|Star Trek Into Darkness movie poster
|Uhura strips in her quarters not realizing that Kirk is lecherously looking on.|
She is attracted to the intelligence of Spock, and the end of the film has the two falling in love. That, my friends, is the end of Uhura as an autonomous, interesting character. At the beginning of Star Trek Into Darkness, Uhura is dressing Spock for an away mission. How is that even remotely her job as a communications officer? She then proceeds to be childishly passive aggressive toward Spock because he’s displeased her and bickers with him during a dangerous away mission to Kronos, bringing her captain into the argument. Talk about unprofessional. Not only that, but her single valiant effort to placate a Klingon group that discovers them through the use of her knowledge of their language and culture fails miserably, nearly getting them all killed, thus proving diplomacy and non-violence are not valid tactical options for Starfleet.
Next, there’s Dr. Carol Marcus, played by Alice Eve, who is strong and spunky (stowing away aboard the Enterprise in order to investigate her father’s top secret weaponry), but, for some reason, it’s important to show her in her underwear as well.
|Guess it was crucial to the plot to learn that science officers do, in fact, wear undergarments to match their blue uniforms.|
Dr. Marcus is a female character who could’ve been so much more. She is given no history and her presence has little context other than to break up the sausage-fest with a bit of blonde eye candy. While she stands up to her father, who is the most powerful man in Starfleet, the original series character upon whom she is based is infinitely more compelling than this simple doctor of physics with a focus on weaponry. In fact, the original Dr. Marcus was a biologist who discovered how to create new worlds and new life. A weapons specialist is antithetical to that kind of focus on sustaining life and ecosystem balance, nevermind the powerful intellect and will that go into such a scientific endeavor. Though Abrams changes the timeline, it’s unrealistic to think that the doctor’s long path down the road of biology toward Project Genesis would’ve started after that timeline change. Due to the original character’s romantic history with Kirk replete with their son being born and Marcus choosing to pursue her work and raise the boy on her own, we know that Abrams is setting up Kirk and Marcus to fall in love in the third installment of his reboot. If we’ve learned anything from Uhura, we know that’s the kiss of death for any possibility of Marcus’ unfolding complexity and agency within the films.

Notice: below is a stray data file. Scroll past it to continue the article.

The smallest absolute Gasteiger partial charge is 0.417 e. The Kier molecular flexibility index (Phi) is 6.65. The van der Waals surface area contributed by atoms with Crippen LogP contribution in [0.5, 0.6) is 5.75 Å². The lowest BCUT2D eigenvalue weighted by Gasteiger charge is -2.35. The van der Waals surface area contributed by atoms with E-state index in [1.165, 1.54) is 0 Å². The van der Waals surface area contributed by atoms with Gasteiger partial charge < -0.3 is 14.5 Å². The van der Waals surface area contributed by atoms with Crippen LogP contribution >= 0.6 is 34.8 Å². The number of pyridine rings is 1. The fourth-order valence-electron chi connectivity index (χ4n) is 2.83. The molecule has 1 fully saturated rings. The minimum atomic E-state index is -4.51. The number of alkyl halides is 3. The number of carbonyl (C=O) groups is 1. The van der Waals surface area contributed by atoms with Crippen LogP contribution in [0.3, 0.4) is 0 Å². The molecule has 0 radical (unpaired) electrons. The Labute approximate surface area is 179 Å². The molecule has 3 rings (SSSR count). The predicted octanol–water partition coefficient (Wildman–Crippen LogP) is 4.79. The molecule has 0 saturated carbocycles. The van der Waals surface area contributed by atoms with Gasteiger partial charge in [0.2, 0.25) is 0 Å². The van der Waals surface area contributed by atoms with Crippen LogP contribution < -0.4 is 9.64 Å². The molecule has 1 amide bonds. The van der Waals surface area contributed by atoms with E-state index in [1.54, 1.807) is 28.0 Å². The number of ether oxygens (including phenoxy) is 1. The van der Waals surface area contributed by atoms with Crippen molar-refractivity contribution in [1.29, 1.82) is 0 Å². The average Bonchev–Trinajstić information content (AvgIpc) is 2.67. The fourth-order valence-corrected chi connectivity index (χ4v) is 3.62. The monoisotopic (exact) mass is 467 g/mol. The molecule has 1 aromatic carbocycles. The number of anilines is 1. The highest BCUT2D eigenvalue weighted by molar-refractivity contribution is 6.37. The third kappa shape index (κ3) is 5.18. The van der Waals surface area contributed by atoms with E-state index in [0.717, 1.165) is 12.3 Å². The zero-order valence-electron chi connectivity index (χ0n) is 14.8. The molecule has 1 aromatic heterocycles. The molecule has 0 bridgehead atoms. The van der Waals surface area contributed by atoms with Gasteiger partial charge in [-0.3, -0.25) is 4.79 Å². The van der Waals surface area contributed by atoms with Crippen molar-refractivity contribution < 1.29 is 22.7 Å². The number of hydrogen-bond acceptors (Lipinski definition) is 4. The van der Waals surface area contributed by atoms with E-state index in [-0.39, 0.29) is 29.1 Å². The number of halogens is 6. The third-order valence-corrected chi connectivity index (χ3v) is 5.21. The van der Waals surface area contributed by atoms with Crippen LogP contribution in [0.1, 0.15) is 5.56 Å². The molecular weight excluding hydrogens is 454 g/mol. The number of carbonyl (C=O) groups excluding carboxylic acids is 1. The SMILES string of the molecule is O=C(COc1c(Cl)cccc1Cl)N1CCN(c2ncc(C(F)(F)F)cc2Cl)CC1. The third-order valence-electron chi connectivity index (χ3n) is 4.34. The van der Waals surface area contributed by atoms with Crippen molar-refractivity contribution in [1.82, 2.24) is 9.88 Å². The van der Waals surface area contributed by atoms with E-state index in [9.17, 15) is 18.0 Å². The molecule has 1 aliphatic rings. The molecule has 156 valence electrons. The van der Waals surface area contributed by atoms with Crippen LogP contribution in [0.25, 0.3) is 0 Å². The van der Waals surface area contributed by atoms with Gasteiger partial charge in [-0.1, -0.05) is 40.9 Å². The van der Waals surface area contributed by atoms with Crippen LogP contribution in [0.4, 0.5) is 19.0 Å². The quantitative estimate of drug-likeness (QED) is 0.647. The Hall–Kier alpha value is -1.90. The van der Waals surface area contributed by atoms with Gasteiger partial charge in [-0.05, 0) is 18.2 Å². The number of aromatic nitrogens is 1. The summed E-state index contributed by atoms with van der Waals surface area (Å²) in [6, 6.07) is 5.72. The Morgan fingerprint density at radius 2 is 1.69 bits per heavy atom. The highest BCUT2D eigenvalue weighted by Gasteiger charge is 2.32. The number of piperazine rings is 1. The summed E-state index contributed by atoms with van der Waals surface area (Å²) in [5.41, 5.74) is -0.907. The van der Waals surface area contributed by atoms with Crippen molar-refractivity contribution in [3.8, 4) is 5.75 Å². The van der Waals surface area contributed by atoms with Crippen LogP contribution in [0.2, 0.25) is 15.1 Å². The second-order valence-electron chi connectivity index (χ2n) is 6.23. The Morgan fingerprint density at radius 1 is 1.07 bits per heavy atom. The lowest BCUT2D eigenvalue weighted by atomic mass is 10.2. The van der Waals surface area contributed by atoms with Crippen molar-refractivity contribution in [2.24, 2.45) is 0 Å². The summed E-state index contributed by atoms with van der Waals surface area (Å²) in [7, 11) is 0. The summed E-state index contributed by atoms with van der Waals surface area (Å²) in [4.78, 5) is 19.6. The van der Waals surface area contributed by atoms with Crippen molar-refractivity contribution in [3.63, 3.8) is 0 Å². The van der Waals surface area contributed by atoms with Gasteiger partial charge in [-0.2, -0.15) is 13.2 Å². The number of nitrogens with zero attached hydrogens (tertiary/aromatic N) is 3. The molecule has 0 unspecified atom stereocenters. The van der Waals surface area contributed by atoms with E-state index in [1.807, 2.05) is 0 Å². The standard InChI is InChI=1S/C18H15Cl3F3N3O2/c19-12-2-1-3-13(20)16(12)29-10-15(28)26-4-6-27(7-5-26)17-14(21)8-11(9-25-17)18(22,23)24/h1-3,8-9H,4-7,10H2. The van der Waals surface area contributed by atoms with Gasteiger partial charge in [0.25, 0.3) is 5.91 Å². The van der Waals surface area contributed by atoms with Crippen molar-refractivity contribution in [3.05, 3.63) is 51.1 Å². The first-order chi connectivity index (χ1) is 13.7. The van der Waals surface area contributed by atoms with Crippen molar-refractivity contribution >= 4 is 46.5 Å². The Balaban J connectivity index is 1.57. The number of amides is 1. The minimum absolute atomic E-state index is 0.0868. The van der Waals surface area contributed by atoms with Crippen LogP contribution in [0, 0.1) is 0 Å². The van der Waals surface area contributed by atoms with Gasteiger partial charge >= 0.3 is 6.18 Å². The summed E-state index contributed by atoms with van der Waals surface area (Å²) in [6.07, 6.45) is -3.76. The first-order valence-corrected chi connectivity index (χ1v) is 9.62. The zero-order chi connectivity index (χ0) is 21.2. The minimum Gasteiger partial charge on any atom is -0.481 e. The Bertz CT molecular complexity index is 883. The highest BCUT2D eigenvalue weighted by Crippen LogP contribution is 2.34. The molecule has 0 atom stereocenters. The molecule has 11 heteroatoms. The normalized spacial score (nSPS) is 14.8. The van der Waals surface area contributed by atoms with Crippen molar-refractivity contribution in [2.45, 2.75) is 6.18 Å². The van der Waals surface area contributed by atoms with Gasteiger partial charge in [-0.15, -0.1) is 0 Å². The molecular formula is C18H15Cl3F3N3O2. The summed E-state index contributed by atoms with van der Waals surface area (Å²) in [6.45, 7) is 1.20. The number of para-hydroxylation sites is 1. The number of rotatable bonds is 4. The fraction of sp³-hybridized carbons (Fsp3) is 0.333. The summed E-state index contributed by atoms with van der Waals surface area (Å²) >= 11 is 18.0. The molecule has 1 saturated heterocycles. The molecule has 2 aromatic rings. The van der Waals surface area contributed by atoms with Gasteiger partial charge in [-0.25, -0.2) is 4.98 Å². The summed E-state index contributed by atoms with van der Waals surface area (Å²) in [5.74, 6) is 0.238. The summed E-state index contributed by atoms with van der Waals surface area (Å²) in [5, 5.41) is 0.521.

I would’ve been happy, however, if Star Trek Into Darkness could have admitted to itself what its true genre is: Brokeback Mountain in space. This is actually a bromance about the love between Kirk and Spock that climaxes when Kirk sacrifices himself to save his ship. The two men are separated by glass as Kirk is irradiated in an inversion of the finale of Star Trek II: The Wrath of Khan when Spock dies. In both versions, the two men press their hands to the glass, but in Abrams’ reboot, Spock is overcome and weeping; the intensity of both men’s emotions is overwhelming as they say their impossible goodbyes.
|Spock and Kirk say their tearful, love-filled goodbyes.|
Spock then goes on an enraged rampage to destroy Khan and avenge Kirk’s death. Nothing about his demeanor throughout both films suggests that he would display this intensity of emotion in relation to Uhura. In fact, we have as an example his resigned acceptance of death earlier in the film, in which Spock is able to detach from his emotions towards Uhura and the impending reality of his own death. Not so with the death of Kirk.
Though the homoerotic subtext is strong in the finale of this film, JJ Abrams never really takes any risks with his reboot. The film hints at widespread corruption among Starfleet coupled with a clandestine militarization of the Federation, but Abrams chickens out from truly shaking up the Star Trek universe by having the corruption be limited to a single megalomaniac admiral. Abrams doesn’t depict women in power. How many women were around the table when the highest ranking members of Starfleet and their first officers assembled? I didn’t see any. Aboard the Enterprise, there are only the two women in this article (of dubious depth and agency) who have more than a single line of dialogue, and their outfits continue to model an outdated 70’s mode of sexism.
|Our beloved Enterprise goes down, unable to fly under the weight of so much mediocrity.|
Star Trek is the future for Christ’s sake. There’s no reason to continue to parrot the shortcomings of a series that always strove to show us a better, more egalitarian future but failed on many levels because it couldn’t see the ways in which it fell victim to the limiting ideology of its own era. This reboot may even have regressed from the days of Next Generation, Deep Space Nine, and Voyager, all shows that took the tenets of the original series and progressively attempted to push the boundaries on subjects of race, gender, sexuality, capitalism, imperialism, etc. In fact, Star Trek Into Darkness reveals that, as a culture, we are still falling victim to that same limiting ideology. Star Trek Into Darkness even has trouble imagining a future that is free from racial hierarchy and the gender binary. This film struggles and fails to see a world that has advanced beyond our limitations as a people and as a culture. Frankly, that is the poorest kind of science fiction because we look to sci-fi to either expose our contemporary hamartia or to teach us how to dream of a better, freer existence that is full of possibility and progress.